No no not dumb at all. There are certain conditions that have to be met in order to score a point. Generally scores weren't awarded because uke (attacker in tanto randori) didn't land a clean strike (arm fully extended, moving forward).

In Tanto Randori the only legal tanto strikes involved fully (or near fully) extended arms moving forward. In other words, a basic thrusting motion (though slight variations of this were allowed, see below). Slices wouldn't get you any points. Tanto Randori was a game based on traditional Aikido movements, it wasn't ever meant to replicate a knife fight or anything.

These are from a PDF I had access to (not to sure how up to date they are) regarding more detailed descriptions of criteria for scoring:

1 Specific conditions:
a. The rubber knife must land in the part of the opponent’s body between armpit and belt
levels. This includes the front, back, and both sides of the body, as well as the upper arms.
However, the belt itself is not included in the target area.
b. Tanto must step in and stab with his back straight and his balance stable.
c. The rubber knife must touch the opponent’s body at an approximately 90-degree angle. But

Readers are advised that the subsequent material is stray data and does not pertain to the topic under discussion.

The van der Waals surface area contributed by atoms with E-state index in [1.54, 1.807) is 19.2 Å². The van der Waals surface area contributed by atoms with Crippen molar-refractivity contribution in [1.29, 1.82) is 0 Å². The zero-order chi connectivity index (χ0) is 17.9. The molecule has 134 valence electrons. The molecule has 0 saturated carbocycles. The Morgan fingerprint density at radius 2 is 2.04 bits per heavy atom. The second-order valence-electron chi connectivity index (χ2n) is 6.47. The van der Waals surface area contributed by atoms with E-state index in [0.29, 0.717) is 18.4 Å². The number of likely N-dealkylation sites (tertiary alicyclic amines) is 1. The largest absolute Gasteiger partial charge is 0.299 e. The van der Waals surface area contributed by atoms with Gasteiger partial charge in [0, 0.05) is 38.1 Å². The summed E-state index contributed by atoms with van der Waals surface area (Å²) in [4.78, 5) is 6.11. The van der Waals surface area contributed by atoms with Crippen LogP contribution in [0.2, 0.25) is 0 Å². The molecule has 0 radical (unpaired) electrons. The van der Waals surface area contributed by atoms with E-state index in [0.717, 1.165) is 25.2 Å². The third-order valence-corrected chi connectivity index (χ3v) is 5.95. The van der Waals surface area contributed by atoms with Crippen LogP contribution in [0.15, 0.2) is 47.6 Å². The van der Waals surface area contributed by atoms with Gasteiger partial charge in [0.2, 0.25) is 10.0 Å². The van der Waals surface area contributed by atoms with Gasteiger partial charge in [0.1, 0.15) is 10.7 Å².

this particular condition does not have to be satisfied when Toshu is either off balance, has
assumed an undesirable posture, or has already fallen on the mat.
d. Rubber-knife stabbing should never endanger the safety of the opponent. Particularly, the
type of stabbing with the fist landing directly on the opponent’s body is subject to
penalization. However, if Toshu comes in without proper taisabaki, it is considered to be his
fault.
2 Tanto is allowed to stab the opponent’s flank by swinging his tanto from the outside
(“Mawashi-tsuki”) as long as all the conditions in #1 are satisfied.
3 Tanto is allowed to stab the fallen opponent once right after the latter has fallen as long as
all the conditions in #1 are satisfied.
4 When Tanto scores a tsukiari point at the same time that Toshu scores a yuko or greater
point in techniques, then the tsukiari point will take precedence over the toshu technique.

B. Inadequate (ineffective) or invalid stabbing
1. Tanto techniques that do not satisfy the above conditions will not be counted as effective
stabs.
2. Tanto techniques will also be regarded as invalid unless the tip of the rubber knife has
clearly touched Toshu’s body and Tanto has stabbed with proper foot movement.
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"Let your food be your medicine, and your medicine be your food" Hippocrates.